Welsh Raising Cost of Burials

WELSH, LA (AP) — The Board of Aldermen has approved an 80 percent increase for burial plots and expenses at the Oaklawn, Oaklawn Addition and Eastridge cemeteries.

         Alderman Allen Ardoin voted against the increase, saying it wasn't fair to people who've lived in Welsh all their lives.

         Under the measure, the cost of burial plots at the town's cemeteries would rise from $250 to $450. Recording fees paid to the clerk of court's office would increase from $40 to $50 beginning Jan. 1.

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         A $20 permit fee would also be assessed to funeral homes and contractors.

         "The increase would be for improvements and expansion of the cemeteries," Alderman Charles Drake said.

         The town is working on plans to expand Oaklawn Cemetery because no more plots are available in the original section.

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         About 65 plots remain in the south section of the Oaklawn Addition. The town is developing the center section, which will have about 1,200 plots. A north section envisioned for future development will have about 1,360 plots.

         Eastridge Cemetery has about 315 burial plots available.

         Drake said the cost of maintaining the cemeteries has increased over the years while the cost of burial plots has remained the same. The cost of burial plots hasn't increased since 2008.

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         "We can't keep the same fees because we are robbing Peter to pay Paul," Drake said.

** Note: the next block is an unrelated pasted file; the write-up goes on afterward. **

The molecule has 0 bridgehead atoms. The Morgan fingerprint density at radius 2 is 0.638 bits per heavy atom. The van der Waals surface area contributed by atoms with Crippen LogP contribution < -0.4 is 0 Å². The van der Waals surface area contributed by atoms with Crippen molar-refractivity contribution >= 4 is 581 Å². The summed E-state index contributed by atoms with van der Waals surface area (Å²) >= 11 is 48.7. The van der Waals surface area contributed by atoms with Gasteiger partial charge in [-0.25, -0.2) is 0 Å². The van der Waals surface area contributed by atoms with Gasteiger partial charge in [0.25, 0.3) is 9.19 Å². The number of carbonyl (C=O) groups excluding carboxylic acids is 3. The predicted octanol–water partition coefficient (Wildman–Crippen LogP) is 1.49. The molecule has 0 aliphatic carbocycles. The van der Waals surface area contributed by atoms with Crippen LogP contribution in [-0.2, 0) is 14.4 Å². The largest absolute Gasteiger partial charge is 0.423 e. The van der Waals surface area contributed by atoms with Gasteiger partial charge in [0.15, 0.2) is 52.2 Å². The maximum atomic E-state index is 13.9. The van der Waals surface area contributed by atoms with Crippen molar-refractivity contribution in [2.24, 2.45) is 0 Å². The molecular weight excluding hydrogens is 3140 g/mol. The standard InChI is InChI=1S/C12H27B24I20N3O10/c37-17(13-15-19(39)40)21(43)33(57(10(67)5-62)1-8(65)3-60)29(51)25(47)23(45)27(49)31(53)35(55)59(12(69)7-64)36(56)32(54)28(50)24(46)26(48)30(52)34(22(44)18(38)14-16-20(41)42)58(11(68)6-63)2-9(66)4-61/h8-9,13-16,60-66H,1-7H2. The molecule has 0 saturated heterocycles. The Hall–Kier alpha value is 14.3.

The burial plots in Welsh are still cheaper than those of most cemeteries, he said.

         The increased prices will help the town break even on the cost to maintain the cemeteries, Drake said. "We need to go up," he said. "We can't keep up. At this rate we're (operating) in the hole."

         Ardoin said he had no problem increasing the burial fees, but argued that someone who lives outside of Welsh should pay more for a burial plot than someone who lives in town.

         "I think somebody coming in from New Orleans should pay a little extra because it's a slap in the face to people who live here and spend their money here," Ardoin said.

         Drake said it would be a nightmare of paperwork because some former residents have moved away, but want to return home for burial.

         Town attorney Rick Arceneaux said that setting two different prices for those who live in Welsh and those who reside outside of the town limits would be wrongful discrimination.

         Residents will have until Jan. 1 to get the burial plots at the current $250 rate, Drake said.

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